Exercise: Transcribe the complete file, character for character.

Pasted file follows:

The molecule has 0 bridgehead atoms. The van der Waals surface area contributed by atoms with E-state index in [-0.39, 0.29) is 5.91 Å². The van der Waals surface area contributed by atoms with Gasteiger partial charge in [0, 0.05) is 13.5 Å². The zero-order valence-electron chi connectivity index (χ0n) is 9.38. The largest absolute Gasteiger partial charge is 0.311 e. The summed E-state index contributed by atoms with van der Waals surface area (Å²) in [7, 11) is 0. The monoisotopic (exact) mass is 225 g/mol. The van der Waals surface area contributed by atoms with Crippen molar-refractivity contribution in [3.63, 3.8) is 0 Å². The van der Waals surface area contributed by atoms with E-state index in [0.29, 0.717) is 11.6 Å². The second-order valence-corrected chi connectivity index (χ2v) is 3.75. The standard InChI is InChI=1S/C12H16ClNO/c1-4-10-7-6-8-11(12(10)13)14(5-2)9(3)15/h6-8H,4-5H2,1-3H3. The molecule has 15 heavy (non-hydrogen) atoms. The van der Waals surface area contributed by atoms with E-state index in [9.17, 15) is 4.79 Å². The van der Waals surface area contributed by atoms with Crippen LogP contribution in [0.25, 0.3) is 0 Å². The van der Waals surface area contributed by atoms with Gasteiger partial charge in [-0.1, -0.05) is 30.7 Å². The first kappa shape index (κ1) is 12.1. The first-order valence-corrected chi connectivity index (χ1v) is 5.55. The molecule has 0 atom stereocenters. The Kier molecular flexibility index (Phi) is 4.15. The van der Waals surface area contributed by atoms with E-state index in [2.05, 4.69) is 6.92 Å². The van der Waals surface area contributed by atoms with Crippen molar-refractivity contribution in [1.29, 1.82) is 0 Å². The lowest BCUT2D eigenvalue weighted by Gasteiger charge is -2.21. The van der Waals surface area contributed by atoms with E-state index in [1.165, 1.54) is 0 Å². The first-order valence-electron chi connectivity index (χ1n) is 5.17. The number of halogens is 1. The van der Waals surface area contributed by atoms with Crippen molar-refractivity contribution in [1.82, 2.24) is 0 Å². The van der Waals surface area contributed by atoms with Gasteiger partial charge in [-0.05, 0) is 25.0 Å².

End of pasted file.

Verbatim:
The molecule has 0 bridgehead atoms. The van der Waals surface area contributed by atoms with E-state index in [-0.39, 0.29) is 5.91 Å². The van der Waals surface area contributed by atoms with Gasteiger partial charge in [0, 0.05) is 13.5 Å². The zero-order valence-electron chi connectivity index (χ0n) is 9.38. The largest absolute Gasteiger partial charge is 0.311 e. The summed E-state index contributed by atoms with van der Waals surface area (Å²) in [7, 11) is 0. The monoisotopic (exact) mass is 225 g/mol. The van der Waals surface area contributed by atoms with Crippen molar-refractivity contribution in [3.63, 3.8) is 0 Å². The van der Waals surface area contributed by atoms with E-state index in [0.29, 0.717) is 11.6 Å². The second-order valence-corrected chi connectivity index (χ2v) is 3.75. The standard InChI is InChI=1S/C12H16ClNO/c1-4-10-7-6-8-11(12(10)13)14(5-2)9(3)15/h6-8H,4-5H2,1-3H3. The molecule has 15 heavy (non-hydrogen) atoms. The van der Waals surface area contributed by atoms with E-state index in [9.17, 15) is 4.79 Å². The van der Waals surface area contributed by atoms with Crippen LogP contribution in [0.25, 0.3) is 0 Å². The van der Waals surface area contributed by atoms with Gasteiger partial charge in [-0.1, -0.05) is 30.7 Å². The first kappa shape index (κ1) is 12.1. The first-order valence-corrected chi connectivity index (χ1v) is 5.55. The molecule has 0 atom stereocenters. The Kier molecular flexibility index (Phi) is 4.15. The van der Waals surface area contributed by atoms with E-state index in [2.05, 4.69) is 6.92 Å². The van der Waals surface area contributed by atoms with Crippen molar-refractivity contribution in [1.29, 1.82) is 0 Å². The lowest BCUT2D eigenvalue weighted by Gasteiger charge is -2.21. The van der Waals surface area contributed by atoms with E-state index in [1.165, 1.54) is 0 Å². The first-order valence-electron chi connectivity index (χ1n) is 5.17. The number of halogens is 1. The van der Waals surface area contributed by atoms with Crippen molar-refractivity contribution in [1.82, 2.24) is 0 Å². The van der Waals surface area contributed by atoms with Gasteiger partial charge in [-0.05, 0) is 25.0 Å².